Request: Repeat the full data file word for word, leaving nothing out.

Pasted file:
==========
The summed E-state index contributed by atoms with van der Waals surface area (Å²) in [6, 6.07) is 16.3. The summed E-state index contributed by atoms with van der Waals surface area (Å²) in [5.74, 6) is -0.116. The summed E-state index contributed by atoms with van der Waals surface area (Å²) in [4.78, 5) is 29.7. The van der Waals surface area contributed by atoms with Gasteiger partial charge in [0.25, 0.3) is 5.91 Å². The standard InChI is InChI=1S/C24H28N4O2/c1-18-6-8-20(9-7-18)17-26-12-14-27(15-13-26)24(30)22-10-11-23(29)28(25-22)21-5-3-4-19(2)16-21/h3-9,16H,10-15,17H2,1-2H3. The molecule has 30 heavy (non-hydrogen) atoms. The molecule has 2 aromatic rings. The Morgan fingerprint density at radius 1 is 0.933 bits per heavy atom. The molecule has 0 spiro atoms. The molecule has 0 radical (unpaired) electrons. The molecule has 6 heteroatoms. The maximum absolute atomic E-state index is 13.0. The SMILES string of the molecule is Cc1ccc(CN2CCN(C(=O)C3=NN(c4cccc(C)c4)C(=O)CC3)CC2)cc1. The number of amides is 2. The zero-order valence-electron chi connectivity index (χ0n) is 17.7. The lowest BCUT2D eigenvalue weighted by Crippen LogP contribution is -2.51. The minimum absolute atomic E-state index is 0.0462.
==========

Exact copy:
The summed E-state index contributed by atoms with van der Waals surface area (Å²) in [6, 6.07) is 16.3. The summed E-state index contributed by atoms with van der Waals surface area (Å²) in [5.74, 6) is -0.116. The summed E-state index contributed by atoms with van der Waals surface area (Å²) in [4.78, 5) is 29.7. The van der Waals surface area contributed by atoms with Gasteiger partial charge in [0.25, 0.3) is 5.91 Å². The standard InChI is InChI=1S/C24H28N4O2/c1-18-6-8-20(9-7-18)17-26-12-14-27(15-13-26)24(30)22-10-11-23(29)28(25-22)21-5-3-4-19(2)16-21/h3-9,16H,10-15,17H2,1-2H3. The molecule has 30 heavy (non-hydrogen) atoms. The molecule has 2 aromatic rings. The Morgan fingerprint density at radius 1 is 0.933 bits per heavy atom. The molecule has 0 spiro atoms. The molecule has 0 radical (unpaired) electrons. The molecule has 6 heteroatoms. The maximum absolute atomic E-state index is 13.0. The SMILES string of the molecule is Cc1ccc(CN2CCN(C(=O)C3=NN(c4cccc(C)c4)C(=O)CC3)CC2)cc1. The number of amides is 2. The zero-order valence-electron chi connectivity index (χ0n) is 17.7. The lowest BCUT2D eigenvalue weighted by Crippen LogP contribution is -2.51. The minimum absolute atomic E-state index is 0.0462.